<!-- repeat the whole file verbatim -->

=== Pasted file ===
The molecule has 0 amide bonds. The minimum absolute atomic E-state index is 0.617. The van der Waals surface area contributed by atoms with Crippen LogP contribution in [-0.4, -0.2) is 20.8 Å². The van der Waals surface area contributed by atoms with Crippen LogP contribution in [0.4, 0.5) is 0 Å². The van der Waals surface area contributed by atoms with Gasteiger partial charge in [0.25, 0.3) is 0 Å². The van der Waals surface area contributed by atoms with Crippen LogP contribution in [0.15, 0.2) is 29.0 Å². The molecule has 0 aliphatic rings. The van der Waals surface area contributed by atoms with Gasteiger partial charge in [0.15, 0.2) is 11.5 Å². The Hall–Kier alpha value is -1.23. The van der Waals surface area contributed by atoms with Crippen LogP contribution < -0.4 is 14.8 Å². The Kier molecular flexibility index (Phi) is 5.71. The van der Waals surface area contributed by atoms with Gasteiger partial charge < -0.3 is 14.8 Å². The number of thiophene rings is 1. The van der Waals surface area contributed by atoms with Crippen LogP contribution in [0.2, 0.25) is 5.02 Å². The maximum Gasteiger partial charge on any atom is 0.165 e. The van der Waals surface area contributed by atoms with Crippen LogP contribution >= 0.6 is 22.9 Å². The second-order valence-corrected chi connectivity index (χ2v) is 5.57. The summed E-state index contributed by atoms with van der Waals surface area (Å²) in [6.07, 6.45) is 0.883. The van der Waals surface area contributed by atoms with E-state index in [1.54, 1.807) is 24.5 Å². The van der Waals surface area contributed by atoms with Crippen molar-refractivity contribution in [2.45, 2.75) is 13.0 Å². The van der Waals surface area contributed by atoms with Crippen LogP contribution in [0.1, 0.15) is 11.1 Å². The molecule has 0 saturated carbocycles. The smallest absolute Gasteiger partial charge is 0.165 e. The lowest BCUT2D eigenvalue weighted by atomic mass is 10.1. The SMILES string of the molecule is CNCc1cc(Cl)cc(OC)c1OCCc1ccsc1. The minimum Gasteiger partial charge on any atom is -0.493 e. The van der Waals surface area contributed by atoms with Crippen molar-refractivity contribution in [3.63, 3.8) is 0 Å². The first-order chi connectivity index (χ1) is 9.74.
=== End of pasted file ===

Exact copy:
The molecule has 0 amide bonds. The minimum absolute atomic E-state index is 0.617. The van der Waals surface area contributed by atoms with Crippen LogP contribution in [-0.4, -0.2) is 20.8 Å². The van der Waals surface area contributed by atoms with Crippen LogP contribution in [0.4, 0.5) is 0 Å². The van der Waals surface area contributed by atoms with Gasteiger partial charge in [0.25, 0.3) is 0 Å². The van der Waals surface area contributed by atoms with Crippen LogP contribution in [0.15, 0.2) is 29.0 Å². The molecule has 0 aliphatic rings. The van der Waals surface area contributed by atoms with Gasteiger partial charge in [0.15, 0.2) is 11.5 Å². The Hall–Kier alpha value is -1.23. The van der Waals surface area contributed by atoms with Crippen LogP contribution < -0.4 is 14.8 Å². The Kier molecular flexibility index (Phi) is 5.71. The van der Waals surface area contributed by atoms with Gasteiger partial charge < -0.3 is 14.8 Å². The number of thiophene rings is 1. The van der Waals surface area contributed by atoms with Crippen LogP contribution in [0.2, 0.25) is 5.02 Å². The maximum Gasteiger partial charge on any atom is 0.165 e. The van der Waals surface area contributed by atoms with Crippen LogP contribution >= 0.6 is 22.9 Å². The second-order valence-corrected chi connectivity index (χ2v) is 5.57. The summed E-state index contributed by atoms with van der Waals surface area (Å²) in [6.07, 6.45) is 0.883. The van der Waals surface area contributed by atoms with E-state index in [1.54, 1.807) is 24.5 Å². The van der Waals surface area contributed by atoms with Crippen molar-refractivity contribution in [2.45, 2.75) is 13.0 Å². The van der Waals surface area contributed by atoms with Crippen LogP contribution in [0.1, 0.15) is 11.1 Å². The molecule has 0 saturated carbocycles. The smallest absolute Gasteiger partial charge is 0.165 e. The lowest BCUT2D eigenvalue weighted by atomic mass is 10.1. The SMILES string of the molecule is CNCc1cc(Cl)cc(OC)c1OCCc1ccsc1. The minimum Gasteiger partial charge on any atom is -0.493 e. The van der Waals surface area contributed by atoms with Crippen molar-refractivity contribution in [3.63, 3.8) is 0 Å². The first-order chi connectivity index (χ1) is 9.74.